First things first — Apple TV is NOT a television, contrary to what a surprisingly large number of people think (you cannot blame them, really, with a name like that). What it is though, a small box that you can attach to your HD (High Definition) or HD-ready television and access select content from the Internet and content stored on other devices, over Wi-Fi. In some ways, then, it is more of a media streamer than one of those Smart TV boxes that are the range today, which let you go online on your TV, browse the web and do a whole lot more.
So, one might wonder, what is so special about Apple TV? Well, that would really depend on the number of Apple devices that you have at home. It can work with a PC, any Apple computer, and any device running iOS (iPad, iPhone, iPod touch). And it is a bridge between those devices and your television, provided you have a Wi-Fi connection handy. Mind you, it is quite an amazingly designed bridge, shaped like a square with smooth edges and less than an inch tall. It is compact enough to fit into the palm of your hand and at around 300 gms, light enough to slip into a bag.
Accompanying it is an equally compact remote made of aluminum, it seems right out of the iPod family, with very few buttons — it just has direction keys with an enter key between them, a menu key, and a play/pause key. The box itself has an Ethernet port, an HDMI port, and an optical audio port, and comes with Infra red, Wi-Fi and Bluetooth connectivity. What is not included in the box, alas, is an HDMI cable, without which Apple TV cannot connect to your TV.
No, there are no USB ports into which you can stick flash drives, nor memory card slots. It may boast an A5 single core processor at its heart, but the Apple TV lays no claims to being a smart box.
The Apple effect hits you the moment you try to set up the device. We had it up and running in less than a minute, literally. All you need to do is connect Apple TV to your television using an HDMI cable and then connect it to the Internet using either a WI-Fi connection or plugging in an Ethernet cable. Log in to your Apple account (the same one you use on iTunes), and you are ready to roll. The interface is dead simple, and is icon based like your iPad or iPhone.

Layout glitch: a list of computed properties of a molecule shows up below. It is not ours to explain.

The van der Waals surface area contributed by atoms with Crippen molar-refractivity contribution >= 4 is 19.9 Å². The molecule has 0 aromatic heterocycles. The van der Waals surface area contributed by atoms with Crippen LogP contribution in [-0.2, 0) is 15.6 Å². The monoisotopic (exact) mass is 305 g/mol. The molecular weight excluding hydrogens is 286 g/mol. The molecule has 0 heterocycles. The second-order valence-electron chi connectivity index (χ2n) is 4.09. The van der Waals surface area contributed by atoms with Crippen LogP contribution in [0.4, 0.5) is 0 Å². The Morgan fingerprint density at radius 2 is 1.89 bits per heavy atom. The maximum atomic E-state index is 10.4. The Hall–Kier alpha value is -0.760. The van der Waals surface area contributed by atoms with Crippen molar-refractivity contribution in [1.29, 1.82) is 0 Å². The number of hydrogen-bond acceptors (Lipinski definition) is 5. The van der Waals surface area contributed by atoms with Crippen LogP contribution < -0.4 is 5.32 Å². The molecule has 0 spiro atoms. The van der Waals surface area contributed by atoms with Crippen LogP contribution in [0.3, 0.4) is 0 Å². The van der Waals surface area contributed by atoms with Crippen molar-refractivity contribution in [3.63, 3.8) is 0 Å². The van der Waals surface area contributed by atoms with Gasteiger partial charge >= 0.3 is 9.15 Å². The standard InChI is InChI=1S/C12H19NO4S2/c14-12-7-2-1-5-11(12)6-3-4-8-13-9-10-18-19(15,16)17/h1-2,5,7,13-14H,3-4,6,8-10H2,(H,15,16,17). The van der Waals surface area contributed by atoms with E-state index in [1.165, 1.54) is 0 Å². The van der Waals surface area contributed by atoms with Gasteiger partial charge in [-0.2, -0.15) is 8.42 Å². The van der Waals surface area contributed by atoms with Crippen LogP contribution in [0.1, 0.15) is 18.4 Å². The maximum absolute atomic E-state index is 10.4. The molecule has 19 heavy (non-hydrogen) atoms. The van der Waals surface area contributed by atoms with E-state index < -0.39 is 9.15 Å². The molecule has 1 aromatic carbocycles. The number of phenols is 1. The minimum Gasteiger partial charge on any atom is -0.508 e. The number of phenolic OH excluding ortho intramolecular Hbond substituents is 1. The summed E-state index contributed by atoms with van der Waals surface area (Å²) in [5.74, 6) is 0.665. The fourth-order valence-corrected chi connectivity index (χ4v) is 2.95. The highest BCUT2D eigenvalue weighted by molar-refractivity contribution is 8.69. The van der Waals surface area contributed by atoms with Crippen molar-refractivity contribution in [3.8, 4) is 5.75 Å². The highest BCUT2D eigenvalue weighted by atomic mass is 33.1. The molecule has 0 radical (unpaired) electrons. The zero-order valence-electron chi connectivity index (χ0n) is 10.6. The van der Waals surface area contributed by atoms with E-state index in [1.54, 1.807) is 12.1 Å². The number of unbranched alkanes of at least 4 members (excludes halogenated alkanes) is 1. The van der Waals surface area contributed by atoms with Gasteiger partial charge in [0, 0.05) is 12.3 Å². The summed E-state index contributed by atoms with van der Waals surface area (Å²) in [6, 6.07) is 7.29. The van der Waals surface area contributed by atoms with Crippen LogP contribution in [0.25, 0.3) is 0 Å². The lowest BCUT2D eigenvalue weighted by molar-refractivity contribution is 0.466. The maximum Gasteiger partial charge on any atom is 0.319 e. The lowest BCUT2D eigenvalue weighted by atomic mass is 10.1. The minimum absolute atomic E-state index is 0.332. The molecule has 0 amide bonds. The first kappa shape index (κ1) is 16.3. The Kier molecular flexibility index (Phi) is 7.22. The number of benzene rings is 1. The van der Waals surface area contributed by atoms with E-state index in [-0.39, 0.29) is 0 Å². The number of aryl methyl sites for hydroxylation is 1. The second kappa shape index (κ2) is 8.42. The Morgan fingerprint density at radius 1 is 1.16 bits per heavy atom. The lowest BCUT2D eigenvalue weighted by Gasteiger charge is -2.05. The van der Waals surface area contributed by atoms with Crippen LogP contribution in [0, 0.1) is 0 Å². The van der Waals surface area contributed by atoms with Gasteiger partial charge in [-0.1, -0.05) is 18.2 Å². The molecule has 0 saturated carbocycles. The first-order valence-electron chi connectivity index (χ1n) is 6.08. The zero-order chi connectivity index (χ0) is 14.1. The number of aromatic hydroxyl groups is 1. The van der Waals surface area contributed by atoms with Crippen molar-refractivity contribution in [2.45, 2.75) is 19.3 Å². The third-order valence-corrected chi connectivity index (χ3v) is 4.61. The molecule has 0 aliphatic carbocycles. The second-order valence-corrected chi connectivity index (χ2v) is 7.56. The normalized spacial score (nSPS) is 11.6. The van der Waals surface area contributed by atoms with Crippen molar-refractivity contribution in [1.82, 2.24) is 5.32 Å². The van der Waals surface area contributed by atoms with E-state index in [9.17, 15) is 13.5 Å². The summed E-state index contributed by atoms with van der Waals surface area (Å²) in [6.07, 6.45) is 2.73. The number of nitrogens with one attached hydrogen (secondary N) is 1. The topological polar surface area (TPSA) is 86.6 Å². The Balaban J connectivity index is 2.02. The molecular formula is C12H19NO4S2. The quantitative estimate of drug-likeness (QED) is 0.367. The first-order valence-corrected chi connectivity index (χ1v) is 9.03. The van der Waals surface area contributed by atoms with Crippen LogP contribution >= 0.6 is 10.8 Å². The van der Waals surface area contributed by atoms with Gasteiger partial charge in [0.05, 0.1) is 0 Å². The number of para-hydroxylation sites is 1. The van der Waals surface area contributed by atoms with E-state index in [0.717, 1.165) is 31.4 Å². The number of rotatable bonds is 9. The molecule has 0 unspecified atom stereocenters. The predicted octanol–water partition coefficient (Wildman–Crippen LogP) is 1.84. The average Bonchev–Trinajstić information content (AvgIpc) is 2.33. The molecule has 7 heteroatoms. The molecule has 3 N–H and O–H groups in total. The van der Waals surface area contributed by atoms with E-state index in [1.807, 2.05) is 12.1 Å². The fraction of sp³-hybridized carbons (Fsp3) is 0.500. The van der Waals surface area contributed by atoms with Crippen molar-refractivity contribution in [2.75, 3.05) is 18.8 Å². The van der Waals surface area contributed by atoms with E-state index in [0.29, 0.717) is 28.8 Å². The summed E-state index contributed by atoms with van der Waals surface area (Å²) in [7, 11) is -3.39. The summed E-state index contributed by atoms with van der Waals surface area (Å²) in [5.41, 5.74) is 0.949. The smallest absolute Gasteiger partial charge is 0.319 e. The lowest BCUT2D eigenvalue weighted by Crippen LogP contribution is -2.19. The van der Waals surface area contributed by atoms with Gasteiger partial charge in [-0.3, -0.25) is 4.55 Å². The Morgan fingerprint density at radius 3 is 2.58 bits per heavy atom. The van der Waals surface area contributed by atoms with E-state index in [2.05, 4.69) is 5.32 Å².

You can check out YouTube content, view your Photostreams (if you use them), see what's the latest on Flickr, view trailers and podcasts, purchase and rent films and music from iTunes, and that's not all — you can also view content from your iOS devices and your computer (works best with Macs, of course) using AirPlay.
So you can play Temple Run on a larger screen, browse the Web, or take a close look at your photo album, listen to the songs you have stored on your device. You can also display everything that’s on your Mac OS computer on a larger screen. The remote works brilliantly and is simple to use, but if you are not content with that, you can also convert your iPhone or iPod touch into a remote using Apple's Remote app — we would advise you to do so, as typing text using the remote to hop from letter to letter can be tedious. What's more, in some games like Ducati Challenge, you can even use your iPad or iPhone as a controller as the action unfolds on the bigger screen!
And it is this part of the device that we think is its biggest strength — the ease with which it works with the iPad and iPhone. You can actually carry the Apple TV along with you, connect it to an LCD and make a presentation from your tablet within minutes. All you need is Wi-Fi connectivity, Similarly, you can shoot a video and quickly view and edit it on a large screen. Pretty cool, we think. As far as using the device to go through the likes of YouTube and Vimeo or renting and watching films from iTunes, your experience would depend on the quality of your broadband connection. We would advise steering clear of HD content as that can take a while to stream, and in the case of films, the buffering can grate a bit (we were using a two mbps connection from Airtel). But if all you are looking to view are short clips and podcasts, the device works just fine.
Critics will harp at the fact that you cannot download apps to it or browse the Web on it, like Android Smart TV boxes. With no access to channels like Hulu and NetFlix, the online experience on Apple TV in India is limited to the likes of YouTube, Vimeo, WSJ Live, iTunes films, music and Podcasts. Still, its sheer ease of use and seamless connectivity with other Apple devices makes the Apple TV a very handy gadget for any one in the iOS/Apple environment. The fact that it can also stream content from some external storage devices like the Seagate Wireless Plus adds to its utility.
Yes, it is limited and does not do as much as some Smart TV boxes out there, but what it does, it does very well indeed. A must-have for iOS junkies. Others can pass.
Apple TV: A5 single core processor, HDMI, Wi-Fi, Ethernet, Infra Red, Bluetooth, Apple Remote, iTunes, YouTube, Vimeo, Flickr.
Price: Rs 8,295